Review: AIPD – Artificial Intelligence Police Department

So many games have been chasing the “dual joystick shooter” dream since Geometry Wars: Retro Evolved released in 2005. It modernized the ancient top-down shooter genre in a confident, stylish way that was deceptively simple in design but proved nearly impossible to replicate with the same degree of craft. Even playing last year’s Geometry Wars 3: Dimensions, you get the sense that the developers wore the legacy of that first game heavy, like an albatross around their necks. Retro Evolved is an impossible standard to follow, yet so many developers subject themselves to it, and rarely to their benefit. Unfortunately, AIPD – Artificial Intelligence Police Department is no different. Like so many other would-be Retro Evolved usurpers, AIPD is an on-paper clone at best, sporting the look and ethos of the former game while lacking the depth and replayability that made it so great.

Artificial Intelligence Police Department is a confusing name for this game. There’s no story or setup to speak of here, nothing to justify the title beyond some circuitboard patterns in the neon-infused art style. The game simply dumps first-time players unceremoniously into menus clearly designed for the Steam version of the game — even on consoles, you’ll need to nudge a mouse around with the left analog stick to make selections. There’s a brief “how to play” section of the menu to explain the basics of the game, the enemy types and so forth, but those seven static pages are all you get. It doesn’t need too much explanation, though: move with the left analog stick and aim with the right, fire your main weapon with the right trigger or a collected super-weapon with the left, and use a power-up by clicking in the right stick. You can choose one main weapon and one passive ability, and there’s a decent variety of each. Weapons range from gatling guns and shotguns to auto-targeting short-range lasers and long-range pulsar rifles, so as you unlock each new weapon by meeting a persistent score total, it’s worth playing around with all of them to get a sense of what your play style will be. The passive ship abilities are a little less interesting with most amounting to tired archetypes like “more shield but a slower ship” or “slower weapon overheat but less shield.” As well, there’s local co-op for up to four players, a rare and much appreciated feature these days.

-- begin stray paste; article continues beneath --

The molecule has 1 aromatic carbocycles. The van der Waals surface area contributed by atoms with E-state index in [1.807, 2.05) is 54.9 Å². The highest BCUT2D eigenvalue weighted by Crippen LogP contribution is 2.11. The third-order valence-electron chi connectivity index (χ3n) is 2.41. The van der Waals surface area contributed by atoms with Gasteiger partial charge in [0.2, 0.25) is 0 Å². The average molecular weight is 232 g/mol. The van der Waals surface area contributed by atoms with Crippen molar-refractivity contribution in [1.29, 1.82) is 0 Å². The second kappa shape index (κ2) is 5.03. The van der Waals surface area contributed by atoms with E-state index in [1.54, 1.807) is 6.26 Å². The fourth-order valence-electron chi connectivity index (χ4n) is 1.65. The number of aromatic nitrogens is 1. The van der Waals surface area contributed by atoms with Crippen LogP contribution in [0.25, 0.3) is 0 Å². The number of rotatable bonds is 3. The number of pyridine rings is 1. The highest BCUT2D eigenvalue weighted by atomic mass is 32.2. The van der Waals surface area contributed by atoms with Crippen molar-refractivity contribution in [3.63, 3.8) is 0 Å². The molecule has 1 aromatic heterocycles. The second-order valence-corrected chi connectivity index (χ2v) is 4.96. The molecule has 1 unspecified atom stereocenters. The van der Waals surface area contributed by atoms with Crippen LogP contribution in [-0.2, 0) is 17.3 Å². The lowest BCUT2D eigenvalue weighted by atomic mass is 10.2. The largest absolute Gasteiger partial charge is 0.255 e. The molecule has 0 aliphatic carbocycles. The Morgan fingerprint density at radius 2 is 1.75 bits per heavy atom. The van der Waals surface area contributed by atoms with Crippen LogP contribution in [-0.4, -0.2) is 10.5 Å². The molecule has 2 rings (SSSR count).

If you’ve played Retro Evolved or any other dual joystick shooter over the last decade, you’ll be immediately familiar with — and a little bored by — AIPD‘s action. It drops your ship into a circular arena and tasks you with defeating waves of enemies as they stream in from the edges. There are a handful of different enemy types, and the game has an easy shorthand for which you should probably prioritize first: orange enemies are the grunts that more or less go about their own business; violet enemies are the heavy hitters who actively chase you down, shoot lasers at you or even teleport behind you. There’s a great effect where off-screen enemies are represented by blurred orange or violet colors, so it’s easy to keep track of incoming threats. Enemies will drop consumable power-ups you can store, like slowing down time or getting a temporary shield boost, and occasionally a transporter enemy slowly passes through that will drop a super-weapon if killed before it leaves. There’s an interesting system between rounds that lets you pick one of two challenges to make the next round harder, like giving certain enemy types a boost, fewer power-up drops, or forcing the player to slowly lose their score multiplier. There aren’t nearly enough modifiers and very few of them change the gameplay in a drastic enough way, but it’s interesting nonetheless.

Everything about AIPD just feels too standard, too dry. The enemies are predictable and sparse. They spawn in a pattern that makes it easy to tell where they’ll come from, and their behaviors aren’t dramatically different enough to force you to change your behavior. It’s very easy to cruise the edge of the arena, lazily sweeping inward only when absolutely necessary or when a transporter rolls through the center and you want the super-weapon it carries. By necessity the game can’t spawn that many enemies at a time because the perspective is too close to your ship and the arena isn’t all that big; AIPD‘s action feels muted and a little unexciting as a result. You can ratchet up the difficulty for a more challenging experience, but it’s just a numbers game at that point: player health down, enemy health up, everything else stays the same. The game lets you design your own modes with unique combinations of its modifiers, and we’d recommend always turning on environmental hazards because the game is easily at its most fun when an incoming asteroid field or a quickly-closing energy field forces you to change up your strategy.


Closing Comments:

It’s easy to feel like you’ve seen and done everything AIPD has to offer after just a couple hours, and really, that’s because you have. It’s decent fun during that initial phase, but you’ll be wondering, “what else is there?” AIPD doesn’t have a great answer to that question. It’s absolutely gorgeous, with bright neon colors and bombastic effects, but it’s all style and no substance. If you’re smitten by the style and want a casual dual joystick shooter to plow through in an afternoon, AIPD isn’t a bad purchase. But if you’re hoping for a shooter with some real meat to chew on, AIPD will leave you wanting.

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